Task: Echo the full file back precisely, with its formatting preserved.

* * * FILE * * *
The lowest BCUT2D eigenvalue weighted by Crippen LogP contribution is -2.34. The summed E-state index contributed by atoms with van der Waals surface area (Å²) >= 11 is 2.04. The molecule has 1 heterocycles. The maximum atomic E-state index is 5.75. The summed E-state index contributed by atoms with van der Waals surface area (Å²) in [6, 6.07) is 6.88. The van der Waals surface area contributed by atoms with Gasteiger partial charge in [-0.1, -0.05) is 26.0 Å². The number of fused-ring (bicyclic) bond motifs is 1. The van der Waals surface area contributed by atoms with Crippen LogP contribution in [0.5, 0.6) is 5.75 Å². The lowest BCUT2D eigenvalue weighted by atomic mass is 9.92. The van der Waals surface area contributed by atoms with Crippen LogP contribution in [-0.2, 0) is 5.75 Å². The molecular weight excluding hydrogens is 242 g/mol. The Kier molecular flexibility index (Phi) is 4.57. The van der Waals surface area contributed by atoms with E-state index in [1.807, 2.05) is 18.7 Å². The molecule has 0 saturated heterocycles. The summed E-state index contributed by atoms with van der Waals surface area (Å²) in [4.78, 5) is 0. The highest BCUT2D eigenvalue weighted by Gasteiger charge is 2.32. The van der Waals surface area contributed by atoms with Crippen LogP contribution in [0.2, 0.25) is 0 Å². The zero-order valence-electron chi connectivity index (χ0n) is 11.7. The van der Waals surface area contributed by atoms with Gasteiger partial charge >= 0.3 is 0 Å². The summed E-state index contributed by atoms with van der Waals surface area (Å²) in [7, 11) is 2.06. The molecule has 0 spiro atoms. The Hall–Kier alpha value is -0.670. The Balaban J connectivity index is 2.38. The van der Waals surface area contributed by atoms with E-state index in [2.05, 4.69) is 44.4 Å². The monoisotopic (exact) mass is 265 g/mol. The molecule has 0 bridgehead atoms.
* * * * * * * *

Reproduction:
The lowest BCUT2D eigenvalue weighted by Crippen LogP contribution is -2.34. The summed E-state index contributed by atoms with van der Waals surface area (Å²) >= 11 is 2.04. The molecule has 1 heterocycles. The maximum atomic E-state index is 5.75. The summed E-state index contributed by atoms with van der Waals surface area (Å²) in [6, 6.07) is 6.88. The van der Waals surface area contributed by atoms with Gasteiger partial charge in [-0.1, -0.05) is 26.0 Å². The number of fused-ring (bicyclic) bond motifs is 1. The van der Waals surface area contributed by atoms with Crippen LogP contribution in [0.5, 0.6) is 5.75 Å². The lowest BCUT2D eigenvalue weighted by atomic mass is 9.92. The van der Waals surface area contributed by atoms with Crippen LogP contribution in [-0.2, 0) is 5.75 Å². The molecular weight excluding hydrogens is 242 g/mol. The Kier molecular flexibility index (Phi) is 4.57. The van der Waals surface area contributed by atoms with E-state index in [1.807, 2.05) is 18.7 Å². The molecule has 0 saturated heterocycles. The summed E-state index contributed by atoms with van der Waals surface area (Å²) in [4.78, 5) is 0. The highest BCUT2D eigenvalue weighted by Gasteiger charge is 2.32. The van der Waals surface area contributed by atoms with Crippen LogP contribution in [0.2, 0.25) is 0 Å². The zero-order valence-electron chi connectivity index (χ0n) is 11.7. The van der Waals surface area contributed by atoms with Gasteiger partial charge >= 0.3 is 0 Å². The summed E-state index contributed by atoms with van der Waals surface area (Å²) in [7, 11) is 2.06. The molecule has 0 spiro atoms. The Hall–Kier alpha value is -0.670. The Balaban J connectivity index is 2.38. The van der Waals surface area contributed by atoms with E-state index in [2.05, 4.69) is 44.4 Å². The monoisotopic (exact) mass is 265 g/mol. The molecule has 0 bridgehead atoms.